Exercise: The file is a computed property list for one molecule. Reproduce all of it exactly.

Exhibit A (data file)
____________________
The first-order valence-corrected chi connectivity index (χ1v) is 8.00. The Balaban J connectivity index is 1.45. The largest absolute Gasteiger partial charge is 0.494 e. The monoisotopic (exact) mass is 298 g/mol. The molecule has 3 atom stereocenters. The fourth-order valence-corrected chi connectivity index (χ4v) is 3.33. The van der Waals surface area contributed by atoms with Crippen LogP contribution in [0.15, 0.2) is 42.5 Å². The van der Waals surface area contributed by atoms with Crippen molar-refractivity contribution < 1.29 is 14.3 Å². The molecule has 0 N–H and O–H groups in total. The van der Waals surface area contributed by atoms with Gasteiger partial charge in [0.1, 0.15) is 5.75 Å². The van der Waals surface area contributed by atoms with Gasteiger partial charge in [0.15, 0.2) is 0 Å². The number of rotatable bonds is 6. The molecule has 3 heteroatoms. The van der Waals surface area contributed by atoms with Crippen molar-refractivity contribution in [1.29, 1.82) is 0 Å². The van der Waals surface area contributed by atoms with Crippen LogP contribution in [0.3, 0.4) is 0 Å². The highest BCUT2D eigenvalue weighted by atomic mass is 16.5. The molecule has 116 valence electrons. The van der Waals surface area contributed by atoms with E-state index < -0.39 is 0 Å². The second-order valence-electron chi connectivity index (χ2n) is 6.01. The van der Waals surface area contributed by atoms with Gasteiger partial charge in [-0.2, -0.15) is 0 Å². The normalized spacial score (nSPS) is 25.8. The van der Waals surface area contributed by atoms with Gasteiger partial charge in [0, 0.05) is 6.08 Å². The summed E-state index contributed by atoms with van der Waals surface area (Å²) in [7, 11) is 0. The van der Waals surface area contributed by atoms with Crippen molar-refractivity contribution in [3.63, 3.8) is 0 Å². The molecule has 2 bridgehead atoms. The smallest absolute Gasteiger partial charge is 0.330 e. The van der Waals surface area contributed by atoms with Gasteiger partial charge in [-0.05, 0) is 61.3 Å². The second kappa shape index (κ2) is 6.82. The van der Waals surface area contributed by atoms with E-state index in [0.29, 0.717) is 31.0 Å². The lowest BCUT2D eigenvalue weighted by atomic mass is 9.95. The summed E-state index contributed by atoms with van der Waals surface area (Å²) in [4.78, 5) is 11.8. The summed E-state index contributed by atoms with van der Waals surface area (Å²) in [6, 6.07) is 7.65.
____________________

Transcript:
The first-order valence-corrected chi connectivity index (χ1v) is 8.00. The Balaban J connectivity index is 1.45. The largest absolute Gasteiger partial charge is 0.494 e. The monoisotopic (exact) mass is 298 g/mol. The molecule has 3 atom stereocenters. The fourth-order valence-corrected chi connectivity index (χ4v) is 3.33. The van der Waals surface area contributed by atoms with Crippen LogP contribution in [0.15, 0.2) is 42.5 Å². The van der Waals surface area contributed by atoms with Crippen molar-refractivity contribution < 1.29 is 14.3 Å². The molecule has 0 N–H and O–H groups in total. The van der Waals surface area contributed by atoms with Gasteiger partial charge in [0.1, 0.15) is 5.75 Å². The van der Waals surface area contributed by atoms with Gasteiger partial charge in [0.15, 0.2) is 0 Å². The number of rotatable bonds is 6. The molecule has 3 heteroatoms. The van der Waals surface area contributed by atoms with Crippen molar-refractivity contribution in [1.29, 1.82) is 0 Å². The van der Waals surface area contributed by atoms with Crippen LogP contribution in [0.3, 0.4) is 0 Å². The highest BCUT2D eigenvalue weighted by atomic mass is 16.5. The molecule has 116 valence electrons. The van der Waals surface area contributed by atoms with E-state index < -0.39 is 0 Å². The second-order valence-electron chi connectivity index (χ2n) is 6.01. The van der Waals surface area contributed by atoms with Gasteiger partial charge in [-0.2, -0.15) is 0 Å². The normalized spacial score (nSPS) is 25.8. The van der Waals surface area contributed by atoms with Gasteiger partial charge in [0, 0.05) is 6.08 Å². The summed E-state index contributed by atoms with van der Waals surface area (Å²) in [7, 11) is 0. The van der Waals surface area contributed by atoms with Crippen molar-refractivity contribution in [3.63, 3.8) is 0 Å². The molecule has 2 bridgehead atoms. The smallest absolute Gasteiger partial charge is 0.330 e. The van der Waals surface area contributed by atoms with Gasteiger partial charge in [-0.05, 0) is 61.3 Å². The second kappa shape index (κ2) is 6.82. The van der Waals surface area contributed by atoms with E-state index in [0.29, 0.717) is 31.0 Å². The lowest BCUT2D eigenvalue weighted by atomic mass is 9.95. The summed E-state index contributed by atoms with van der Waals surface area (Å²) in [4.78, 5) is 11.8. The summed E-state index contributed by atoms with van der Waals surface area (Å²) in [6, 6.07) is 7.65.